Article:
Rethinking Chaco

Paper presented to the symposium titled
"Diversity of Complexity in the North American Southwest"
26th Chacmool Conference, University of Calgary
Calgary, Alberta, Canada, November 13, 1993

(Slightly revised for Web publication, February 2002)


This essay was never published and had no impact. It is presented as a minor foonote in the history of Chaco research: one person's sense, as of 1993, that the theoretical winds were shifting.


Chaco is a paradox: a complex agricultural society in a marginal environment. For years, proponents of the functionalist "ruling" model argued that Chaco emerged to provide a buffering mechanism in the face of agricultural uncertainty. This model is now being challenged, but no new model has become predominant. The most promising alternatives reject functionalist thinking in favor of a historical approach focusing on the dynamic relationships between groups within a society. These approaches, though focused on Chaco data, have implications for North American archaeology as a whole.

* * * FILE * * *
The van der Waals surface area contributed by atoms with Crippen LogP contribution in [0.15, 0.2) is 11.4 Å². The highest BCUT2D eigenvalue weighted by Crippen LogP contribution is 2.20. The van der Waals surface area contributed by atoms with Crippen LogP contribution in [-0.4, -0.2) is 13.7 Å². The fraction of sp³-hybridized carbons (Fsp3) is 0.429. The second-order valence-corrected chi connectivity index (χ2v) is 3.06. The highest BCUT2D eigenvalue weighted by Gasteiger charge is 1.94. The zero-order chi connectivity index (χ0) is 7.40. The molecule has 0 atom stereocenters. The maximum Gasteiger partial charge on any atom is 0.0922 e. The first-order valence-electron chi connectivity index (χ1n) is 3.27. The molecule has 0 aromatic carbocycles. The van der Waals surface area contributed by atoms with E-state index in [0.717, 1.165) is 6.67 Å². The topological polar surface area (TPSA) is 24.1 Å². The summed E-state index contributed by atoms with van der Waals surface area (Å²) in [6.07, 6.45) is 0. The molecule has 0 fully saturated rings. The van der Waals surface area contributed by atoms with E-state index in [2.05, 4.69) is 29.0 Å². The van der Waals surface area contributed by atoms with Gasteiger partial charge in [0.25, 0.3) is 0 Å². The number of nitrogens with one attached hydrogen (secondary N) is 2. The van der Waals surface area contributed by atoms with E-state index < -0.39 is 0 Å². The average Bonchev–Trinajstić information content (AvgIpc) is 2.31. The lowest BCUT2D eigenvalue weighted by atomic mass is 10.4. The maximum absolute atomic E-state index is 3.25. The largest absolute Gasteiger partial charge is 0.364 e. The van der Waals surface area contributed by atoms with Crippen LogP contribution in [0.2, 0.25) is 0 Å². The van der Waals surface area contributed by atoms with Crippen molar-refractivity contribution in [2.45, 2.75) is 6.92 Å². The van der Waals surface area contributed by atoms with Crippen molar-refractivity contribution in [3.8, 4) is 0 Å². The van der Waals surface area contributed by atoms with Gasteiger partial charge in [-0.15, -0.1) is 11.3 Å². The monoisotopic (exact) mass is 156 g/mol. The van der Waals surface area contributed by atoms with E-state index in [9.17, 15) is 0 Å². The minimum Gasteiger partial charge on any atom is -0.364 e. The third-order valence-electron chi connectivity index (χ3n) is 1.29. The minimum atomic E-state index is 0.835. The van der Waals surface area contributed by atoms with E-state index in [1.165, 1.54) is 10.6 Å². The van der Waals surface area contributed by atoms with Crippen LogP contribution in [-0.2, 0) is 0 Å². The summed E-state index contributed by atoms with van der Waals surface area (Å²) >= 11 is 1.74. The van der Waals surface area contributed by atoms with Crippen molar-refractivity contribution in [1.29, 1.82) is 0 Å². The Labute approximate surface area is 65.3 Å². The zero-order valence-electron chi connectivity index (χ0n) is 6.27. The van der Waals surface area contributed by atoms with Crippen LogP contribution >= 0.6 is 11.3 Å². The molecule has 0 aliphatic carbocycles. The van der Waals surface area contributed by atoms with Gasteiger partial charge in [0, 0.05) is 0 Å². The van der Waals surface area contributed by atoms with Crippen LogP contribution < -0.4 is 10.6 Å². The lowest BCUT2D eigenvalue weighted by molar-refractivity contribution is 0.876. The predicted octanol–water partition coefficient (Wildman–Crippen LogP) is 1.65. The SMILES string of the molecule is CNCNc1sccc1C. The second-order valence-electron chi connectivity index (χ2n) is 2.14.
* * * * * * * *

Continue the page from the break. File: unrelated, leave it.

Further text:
To read the essay, please use the links to the left.

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